Friday, 14 June 2013
Speaking of a social group that he identifies as "...we aristocrats of Terra...," he says:
"'The measure of our damnation is that everyone of us with any intelligence - and there are some - every one sees the Long Night coming. We've grown too wise; we've studied a little psychodynamics, or perhaps only read a lot of history, and we can see that Manuel's Empire was not a glorious resurgence. It was the Indian summer of Terran civilization. (But you've never seen Indian summer, I suppose. A pity: no planet has anything more beautiful and full of old magics.) Now even that short season is past. Autumn is far along; the nights are cold and the leaves are fallen and the last escaping birds call through a sky which has lost all colour. And yet, we who see winter coming can also see it won't be here till after our life-times...so we shiver a bit, and swear a bit, and go back to playing with a few bright dead leaves.'" (Agent Of The Terran Empire, London, 1977, p. 125)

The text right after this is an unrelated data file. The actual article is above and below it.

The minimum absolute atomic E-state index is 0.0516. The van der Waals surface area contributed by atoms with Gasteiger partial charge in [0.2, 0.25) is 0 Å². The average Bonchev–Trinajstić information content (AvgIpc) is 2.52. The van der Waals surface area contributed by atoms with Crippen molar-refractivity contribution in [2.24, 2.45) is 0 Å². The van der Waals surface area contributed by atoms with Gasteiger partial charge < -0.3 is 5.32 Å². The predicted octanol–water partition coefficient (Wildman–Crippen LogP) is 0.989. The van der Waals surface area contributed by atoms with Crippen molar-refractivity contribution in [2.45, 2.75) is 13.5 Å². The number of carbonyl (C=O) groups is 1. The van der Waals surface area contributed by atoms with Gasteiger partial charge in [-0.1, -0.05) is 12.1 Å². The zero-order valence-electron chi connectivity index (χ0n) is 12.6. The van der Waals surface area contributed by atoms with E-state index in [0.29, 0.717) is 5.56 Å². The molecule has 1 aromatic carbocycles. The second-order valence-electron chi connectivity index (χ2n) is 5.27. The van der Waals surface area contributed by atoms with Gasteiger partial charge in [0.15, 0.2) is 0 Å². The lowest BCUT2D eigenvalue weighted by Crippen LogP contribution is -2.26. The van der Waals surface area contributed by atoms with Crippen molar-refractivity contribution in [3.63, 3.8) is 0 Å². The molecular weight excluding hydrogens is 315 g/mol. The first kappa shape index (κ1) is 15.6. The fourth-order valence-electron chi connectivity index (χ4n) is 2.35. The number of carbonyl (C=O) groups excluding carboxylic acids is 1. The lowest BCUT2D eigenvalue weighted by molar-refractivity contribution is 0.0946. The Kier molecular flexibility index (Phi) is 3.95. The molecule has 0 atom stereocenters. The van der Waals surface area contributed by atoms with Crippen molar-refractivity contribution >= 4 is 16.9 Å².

We do not expect such a speech from a space opera hero setting off to fight alien invaders. His extended metaphor mixes time frames. Imagine if seasons really were so long or human life-times so short that, literally, the winter would not come until after our life-times.
Flandry has already grasped both that the Empire represented a late stage of the decline of a civilization and that its Fall is, he thinks, inevitable. The theory says that it becomes increasingly likely with the passage of time.